Private or statutory – which is better?


Lerato Khumalo

In Germany, you can either take out private or statutory health insurance. If you have the choice, you may wonder which is more worthwhile. An overview.

The most important things at a glance

Self-employed people, civil servants and well-paid employees in Germany can choose: Should they choose statutory health insurance, as is the case for around 90 percent of citizens, or private health insurance?

There is no blanket answer as to which choice is better, but if you know the most important differences, you will at least have some help in making your decision. We will show you which aspects you should consider and what advantages and disadvantages the two systems have.

Statutory health insurance (GKV) is generally open to everyone, while private health insurance (PKV) is only available to certain professional groups such as civil servants, the self-employed, students and high earners above the so-called annual salary limit. In 2024, this limit will be 69,300 euros gross per year.

Private health insurance providers can also reject applicants due to pre-existing conditions or age. However, this does not apply to basic and standard tariffs, i.e. those tariffs with very limited benefits. In these cases, private health insurance companies must at least accept all those who are not required to have statutory health insurance or who have already had private insurance.

In statutory health insurance, the contribution depends on your income; in private health insurance, it depends on your age when the contract is concluded, your state of health and the benefits you choose.

Those with statutory insurance pay 14.6 percent of their income into health insurance, plus the additional contribution set by the health insurance companies themselves. If you are employed, your employer pays half of the health insurance contribution, so you only pay 7.3 percent.

However, the amount of the contributions is capped by the so-called contribution assessment limit. If you earn more than 5,175 euros a month in 2024, income above this amount will no longer be used to calculate contributions. You can read where the limit is for other social insurance schemes here.

If you earn little, you also pay little for statutory health insurance. However, the minimum contribution also sets a lower limit. The state sets a fictitious minimum income for this. It is currently 1,178.33 euros per month. You can read about the resulting health insurance contribution here.

If you are voluntarily insured in the statutory health insurance scheme and are not employed, not only your salary is taken into account when calculating contributions, but also other income such as income from renting and leasing, interest and dividends, civil servant salaries or maintenance. If you have no income of your own but do have a spouse, you can join them without paying contributions. The same applies to children.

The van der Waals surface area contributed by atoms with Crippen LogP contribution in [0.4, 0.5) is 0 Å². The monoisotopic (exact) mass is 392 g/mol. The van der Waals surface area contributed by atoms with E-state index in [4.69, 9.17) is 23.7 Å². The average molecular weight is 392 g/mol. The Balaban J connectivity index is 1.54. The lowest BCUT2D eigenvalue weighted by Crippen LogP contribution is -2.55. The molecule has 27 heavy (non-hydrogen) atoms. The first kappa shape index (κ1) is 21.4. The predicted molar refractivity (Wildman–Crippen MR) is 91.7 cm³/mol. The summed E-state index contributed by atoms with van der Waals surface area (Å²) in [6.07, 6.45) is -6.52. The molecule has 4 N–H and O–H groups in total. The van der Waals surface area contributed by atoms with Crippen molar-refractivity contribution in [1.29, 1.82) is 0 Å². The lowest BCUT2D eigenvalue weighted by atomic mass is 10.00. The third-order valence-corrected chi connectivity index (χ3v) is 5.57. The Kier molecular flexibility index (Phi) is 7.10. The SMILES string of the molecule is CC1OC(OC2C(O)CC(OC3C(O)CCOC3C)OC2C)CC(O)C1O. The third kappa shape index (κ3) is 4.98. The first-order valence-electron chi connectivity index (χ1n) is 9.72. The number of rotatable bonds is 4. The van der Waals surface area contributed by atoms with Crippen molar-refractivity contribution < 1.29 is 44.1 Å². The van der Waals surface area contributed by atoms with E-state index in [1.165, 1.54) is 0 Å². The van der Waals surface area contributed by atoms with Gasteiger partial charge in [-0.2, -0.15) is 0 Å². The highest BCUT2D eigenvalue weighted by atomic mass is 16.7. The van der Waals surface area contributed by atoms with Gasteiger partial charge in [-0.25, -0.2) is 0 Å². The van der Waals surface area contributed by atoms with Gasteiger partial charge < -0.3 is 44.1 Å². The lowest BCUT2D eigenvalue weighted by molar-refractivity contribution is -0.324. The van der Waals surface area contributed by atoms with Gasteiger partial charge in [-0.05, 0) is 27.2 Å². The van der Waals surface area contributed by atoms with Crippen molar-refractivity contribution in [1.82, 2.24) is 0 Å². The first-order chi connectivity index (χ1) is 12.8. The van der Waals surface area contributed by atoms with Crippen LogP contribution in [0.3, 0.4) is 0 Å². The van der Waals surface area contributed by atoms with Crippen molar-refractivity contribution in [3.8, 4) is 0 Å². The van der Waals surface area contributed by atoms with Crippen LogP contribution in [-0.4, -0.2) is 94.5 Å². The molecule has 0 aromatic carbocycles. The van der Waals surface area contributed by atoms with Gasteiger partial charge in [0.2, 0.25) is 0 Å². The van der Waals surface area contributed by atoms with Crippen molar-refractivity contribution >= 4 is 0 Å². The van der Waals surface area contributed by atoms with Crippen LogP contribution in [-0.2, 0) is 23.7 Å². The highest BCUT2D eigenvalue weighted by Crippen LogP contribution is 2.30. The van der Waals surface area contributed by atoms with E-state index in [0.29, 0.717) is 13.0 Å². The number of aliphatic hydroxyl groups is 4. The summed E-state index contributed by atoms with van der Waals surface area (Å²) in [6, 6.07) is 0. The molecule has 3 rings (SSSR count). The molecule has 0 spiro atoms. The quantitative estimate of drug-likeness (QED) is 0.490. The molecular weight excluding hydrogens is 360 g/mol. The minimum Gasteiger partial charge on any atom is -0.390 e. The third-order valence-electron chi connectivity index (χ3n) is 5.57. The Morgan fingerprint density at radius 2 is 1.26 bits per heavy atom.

This is not possible with private health insurance. Spouses and children must insure themselves independently. The amount of the PKV contributions also varies greatly, as they depend on age, state of health and the chosen tariff. If you are employed, the employer also pays half of the premium for private health insurance, but only up to the maximum rate of around 422 euros per month (as of 2024).

Private health insurance companies sometimes offer lower premiums than statutory health insurance, but the older you get, the higher the premiums will be, as they are based on your age, among other things. This also applies if you are already retired.

In order to at least cushion these premium increases somewhat, private health insurers set aside part of the monthly premiums as so-called old-age provisions. In return, they charge all insured persons who are younger than 60 a 10 percent premium surcharge. The money is then used to ensure that premiums increase less sharply from the age of 65. However, the old-age provisions cannot cover all the health costs that arise over time as a result of increasing age.

If you can no longer afford the contributions and therefore want to switch back to the statutory health insurance scheme, this is only possible under strict conditions and is often associated with high additional contributions.

There are a few tricks to reduce the premiums for private health insurance: One option is to choose tariffs with deductibles. This means that you pay part of the health costs yourself. It is not possible to say with certainty how profitable this will be for you. If you rarely need treatment, the decision is worthwhile, but if you are often ill or have long-term illnesses, you are probably better off not having to pay anything yourself.